Thomas Griffin 4/1/22
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Salvation, justification, holiness, eternal reward, beatific vision and heaven are all common phrases and attempts to categorize what it means to be saved. So many of us so often lack the vision to see the utter gravity wrapped up in how we live our lives. We can be easily fooled into believing that not much matters at the end of the day; one can live his or her life in any fashion and simply repent before God and they will be forgiven, reconciled, and eternally saved.
Yes, they will. Our God is one of infinite and unfathomable merciful love. Mercy is not foolishness, but God is, in many ways, defined by his foolish love. He creates Adam and Eve and gives them everything they need and could ever desire, but they reject him anyway. He forgives them and promises a savior before he can even finish delivering the consequences of their sin (Genesis 3:15).
The Israelites are God’s chosen people who will serve as the conduit bringing Yahweh’s life and love to all the nations even though they consistently and epically fail in their relationship with him. Despite the sin of Adam and Eve, the failures of Israel, and the shortcomings of all of us, God still loves and forgives unconditionally.
So, what is the point in following him? Do we really need to strive for holiness of life if we can make it to heaven anyway? This is a common question from many Catholics and non-Catholics because it seems as if the Church does not care if someone is in our flock. God’s mercy knows no borders. While this is true, the question is often founded upon a misconception of the Christian faith, message, and mission. The Latin root of the word religion (religare) means to tie or to bind. More than anything else, the Christian religion ties and binds us to Christ because of our relationship with him.
Any parent consulted directly after the birth of his or her child is mesmerized by the transcendence consuming the entrance of their son or daughter into the world. They are united to their child in a binding manner. Not because they are forced to, over and above their will, but simply because love ties them together. This is what it means to follow Christ, to be a disciple, to place faith at the forefront of your life. We are bound to the one who created us because of his love for us; faith is concerned with how we respond to that love.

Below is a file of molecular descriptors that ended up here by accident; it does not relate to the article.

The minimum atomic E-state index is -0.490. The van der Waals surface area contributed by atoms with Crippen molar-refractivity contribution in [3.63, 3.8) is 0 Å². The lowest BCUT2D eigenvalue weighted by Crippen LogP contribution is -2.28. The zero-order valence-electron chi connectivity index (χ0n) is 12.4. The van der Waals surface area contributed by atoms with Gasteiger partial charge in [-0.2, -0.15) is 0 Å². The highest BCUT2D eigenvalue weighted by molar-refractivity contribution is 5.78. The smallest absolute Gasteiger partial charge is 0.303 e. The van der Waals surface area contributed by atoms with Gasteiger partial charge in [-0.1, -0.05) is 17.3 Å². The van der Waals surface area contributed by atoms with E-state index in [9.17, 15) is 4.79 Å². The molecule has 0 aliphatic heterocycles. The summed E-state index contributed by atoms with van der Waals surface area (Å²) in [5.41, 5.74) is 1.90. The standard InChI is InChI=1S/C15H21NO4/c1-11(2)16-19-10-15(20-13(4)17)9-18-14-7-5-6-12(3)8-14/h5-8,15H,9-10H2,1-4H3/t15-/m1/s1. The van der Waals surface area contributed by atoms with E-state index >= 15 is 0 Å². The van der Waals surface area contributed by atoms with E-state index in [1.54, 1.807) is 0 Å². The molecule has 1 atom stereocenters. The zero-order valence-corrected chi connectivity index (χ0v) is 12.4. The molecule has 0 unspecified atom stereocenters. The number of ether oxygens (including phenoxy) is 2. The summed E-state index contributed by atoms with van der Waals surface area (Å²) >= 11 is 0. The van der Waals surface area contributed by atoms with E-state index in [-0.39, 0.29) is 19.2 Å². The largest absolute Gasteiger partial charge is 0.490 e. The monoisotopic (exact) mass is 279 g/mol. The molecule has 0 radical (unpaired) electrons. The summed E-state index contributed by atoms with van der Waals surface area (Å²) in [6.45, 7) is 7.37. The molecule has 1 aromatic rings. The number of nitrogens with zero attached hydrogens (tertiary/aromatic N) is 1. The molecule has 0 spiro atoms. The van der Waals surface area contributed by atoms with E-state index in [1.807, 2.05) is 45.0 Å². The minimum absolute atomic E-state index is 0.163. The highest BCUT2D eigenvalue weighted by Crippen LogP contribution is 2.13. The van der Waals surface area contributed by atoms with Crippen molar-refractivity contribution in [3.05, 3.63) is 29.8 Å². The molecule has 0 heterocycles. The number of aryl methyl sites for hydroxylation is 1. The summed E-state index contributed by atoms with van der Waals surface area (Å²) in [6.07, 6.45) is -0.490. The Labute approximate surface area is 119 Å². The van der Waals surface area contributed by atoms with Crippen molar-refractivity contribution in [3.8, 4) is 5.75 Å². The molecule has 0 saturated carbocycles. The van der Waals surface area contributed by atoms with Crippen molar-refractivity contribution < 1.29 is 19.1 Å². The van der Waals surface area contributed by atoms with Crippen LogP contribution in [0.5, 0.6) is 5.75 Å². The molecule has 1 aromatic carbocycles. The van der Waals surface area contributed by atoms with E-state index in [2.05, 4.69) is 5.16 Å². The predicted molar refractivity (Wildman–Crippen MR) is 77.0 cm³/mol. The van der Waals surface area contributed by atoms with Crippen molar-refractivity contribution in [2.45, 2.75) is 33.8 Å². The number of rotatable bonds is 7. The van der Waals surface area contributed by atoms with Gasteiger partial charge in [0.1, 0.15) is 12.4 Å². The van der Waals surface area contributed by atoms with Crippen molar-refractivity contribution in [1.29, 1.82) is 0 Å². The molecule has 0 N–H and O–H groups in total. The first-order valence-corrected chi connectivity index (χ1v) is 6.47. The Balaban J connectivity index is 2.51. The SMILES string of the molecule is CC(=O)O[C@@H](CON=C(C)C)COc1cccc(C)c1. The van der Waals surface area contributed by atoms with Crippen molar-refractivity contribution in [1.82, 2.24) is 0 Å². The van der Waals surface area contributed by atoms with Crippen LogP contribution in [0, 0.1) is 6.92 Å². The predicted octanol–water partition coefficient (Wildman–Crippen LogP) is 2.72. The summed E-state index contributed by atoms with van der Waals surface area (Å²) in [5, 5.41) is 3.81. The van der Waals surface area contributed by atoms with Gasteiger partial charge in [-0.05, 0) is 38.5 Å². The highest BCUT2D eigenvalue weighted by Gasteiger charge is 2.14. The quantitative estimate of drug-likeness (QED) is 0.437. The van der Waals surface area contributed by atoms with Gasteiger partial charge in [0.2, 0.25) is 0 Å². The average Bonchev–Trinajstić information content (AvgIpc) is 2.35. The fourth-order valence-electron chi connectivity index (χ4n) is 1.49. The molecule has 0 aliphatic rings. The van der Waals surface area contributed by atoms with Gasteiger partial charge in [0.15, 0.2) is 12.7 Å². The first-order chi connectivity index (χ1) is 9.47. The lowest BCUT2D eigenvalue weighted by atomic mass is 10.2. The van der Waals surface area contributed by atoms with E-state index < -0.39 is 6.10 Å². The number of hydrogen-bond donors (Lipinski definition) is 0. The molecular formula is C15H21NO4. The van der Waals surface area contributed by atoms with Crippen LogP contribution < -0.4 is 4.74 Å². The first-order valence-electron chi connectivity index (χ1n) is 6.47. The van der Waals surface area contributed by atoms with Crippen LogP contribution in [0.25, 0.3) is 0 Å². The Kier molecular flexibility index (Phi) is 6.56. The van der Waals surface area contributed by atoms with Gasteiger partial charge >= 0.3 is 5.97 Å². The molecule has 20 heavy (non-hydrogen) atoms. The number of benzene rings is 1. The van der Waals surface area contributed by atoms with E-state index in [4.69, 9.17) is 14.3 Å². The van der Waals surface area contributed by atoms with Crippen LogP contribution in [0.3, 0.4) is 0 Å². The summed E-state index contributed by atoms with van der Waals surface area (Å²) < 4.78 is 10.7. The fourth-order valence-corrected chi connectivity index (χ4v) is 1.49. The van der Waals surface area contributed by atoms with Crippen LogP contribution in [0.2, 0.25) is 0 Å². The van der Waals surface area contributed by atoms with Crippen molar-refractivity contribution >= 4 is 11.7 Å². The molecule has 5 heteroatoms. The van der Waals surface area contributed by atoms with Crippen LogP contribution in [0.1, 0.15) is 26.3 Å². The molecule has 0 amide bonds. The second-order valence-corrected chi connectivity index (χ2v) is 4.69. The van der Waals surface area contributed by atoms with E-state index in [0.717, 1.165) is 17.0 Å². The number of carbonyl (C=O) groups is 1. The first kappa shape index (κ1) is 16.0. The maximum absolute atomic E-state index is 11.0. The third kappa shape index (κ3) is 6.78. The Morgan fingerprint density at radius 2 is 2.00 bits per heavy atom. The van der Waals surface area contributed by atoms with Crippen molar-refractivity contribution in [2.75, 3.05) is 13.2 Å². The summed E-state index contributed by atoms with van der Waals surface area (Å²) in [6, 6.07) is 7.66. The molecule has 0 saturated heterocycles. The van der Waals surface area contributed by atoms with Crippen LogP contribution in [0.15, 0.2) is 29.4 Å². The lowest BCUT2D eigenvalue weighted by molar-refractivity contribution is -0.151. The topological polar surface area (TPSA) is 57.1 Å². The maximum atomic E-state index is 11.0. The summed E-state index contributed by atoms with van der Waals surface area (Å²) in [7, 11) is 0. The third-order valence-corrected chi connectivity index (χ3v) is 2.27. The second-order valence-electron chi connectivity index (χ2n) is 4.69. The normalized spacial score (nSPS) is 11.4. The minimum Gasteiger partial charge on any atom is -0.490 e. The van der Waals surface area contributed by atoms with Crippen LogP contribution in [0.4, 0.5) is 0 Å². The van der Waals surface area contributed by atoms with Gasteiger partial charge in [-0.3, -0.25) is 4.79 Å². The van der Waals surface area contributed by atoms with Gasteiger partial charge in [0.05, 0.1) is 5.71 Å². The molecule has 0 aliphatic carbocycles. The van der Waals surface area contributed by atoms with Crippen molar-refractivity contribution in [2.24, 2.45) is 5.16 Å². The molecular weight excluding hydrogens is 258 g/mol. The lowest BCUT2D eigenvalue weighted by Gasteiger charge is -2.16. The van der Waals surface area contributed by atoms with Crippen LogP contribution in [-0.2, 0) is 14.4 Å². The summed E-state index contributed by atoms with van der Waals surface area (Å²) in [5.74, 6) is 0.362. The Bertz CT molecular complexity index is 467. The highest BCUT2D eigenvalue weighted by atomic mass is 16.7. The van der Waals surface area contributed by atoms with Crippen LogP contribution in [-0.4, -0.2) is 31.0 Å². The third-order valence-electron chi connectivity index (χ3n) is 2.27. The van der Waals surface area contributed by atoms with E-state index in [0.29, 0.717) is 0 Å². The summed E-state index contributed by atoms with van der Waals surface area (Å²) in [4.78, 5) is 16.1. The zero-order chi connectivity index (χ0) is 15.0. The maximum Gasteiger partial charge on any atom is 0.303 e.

That love is perfectly and literally personified in the person of Jesus Christ. Through his teachings, healings, and paschal mystery we can find the answer to why we should be Catholic if anyone can be saved. More than any other topic or phrase, Jesus preached on the Kingdom of God (Heaven). In order to speak about the reign of God the Father, Jesus commonly spoke in parables in order to allow people to view God unlike they ever have before. In Luke 15, Jesus preaches several parables about items and persons who are lost to highlight the keystone for faith.
Most famous among these is the parable of the Prodigal Son (Luke 15: 11-32). One son is close to the father his entire life, he is obediently loving towards his father and does what he asks of him. Another son demands that his father give him his inheritance, here and now, and uses it to feed his sinful desires (Luke 15:12-13). Asking for the inheritance would be a dramatic and horrible conversation. The inheritance was what was given to children when their father passed away. Basically, the prodigal son is saying to his father, “I wish you were dead so I can have all your money.”
After spending all his money and ending up all alone, the son makes his way back to the father. And yet, “While he was still a long way off, his father caught sight of him, and was filled with compassion. He ran to his son, embraced him and kissed him” (Luke 15:20). Notice that the father saw him from a long distance away. Picture him pacing outside of his home each day peering off into the horizon, squinting his eyes – hoping, wishing, and craving for his son to return. When the son does come back the father completely forgives him and throws an extravagant party.
However, the son who was with the father all along resents this and takes offense towards his father because he was “good all along” and seemingly received little reward. The father replies to him, “‘My son, you are here with me always; everything I have is yours. But now we must celebrate and rejoice, because your brother was dead and has come to life again; he was lost and has been found” (Luke 15:31b-32).
So much can be drawn from this story, but in regards to our topic it portrays the tendency of those who look down on others for coming to Christ later in life or resent God for forgiving them while it also shows why following God throughout our life is beautifully important. Being with him always is a gift, not a punishment. Responding to the invitation to discipleship is not about getting away with as much as we can before we are judged, but being with the God whose love can never be exhausted.
Being saved is not a reward ceremony, but a lifelong commitment to a relationship with the Trinity. If we truly knew who was asking us to accept this invitation to friendship we would see that being with him for as long as we can on this earth is not something to resent, but a grace to rejoice in. After all, we were all lost at some point in our lives and we are all being pursued, chased down by the Father who yes, desires to save and sanctify, but simply and profoundly just desires to be in relationship with us now, and always.
Thomas Griffin teaches in the religion department at a Catholic high school on Long Island where he lives with his wife and son.
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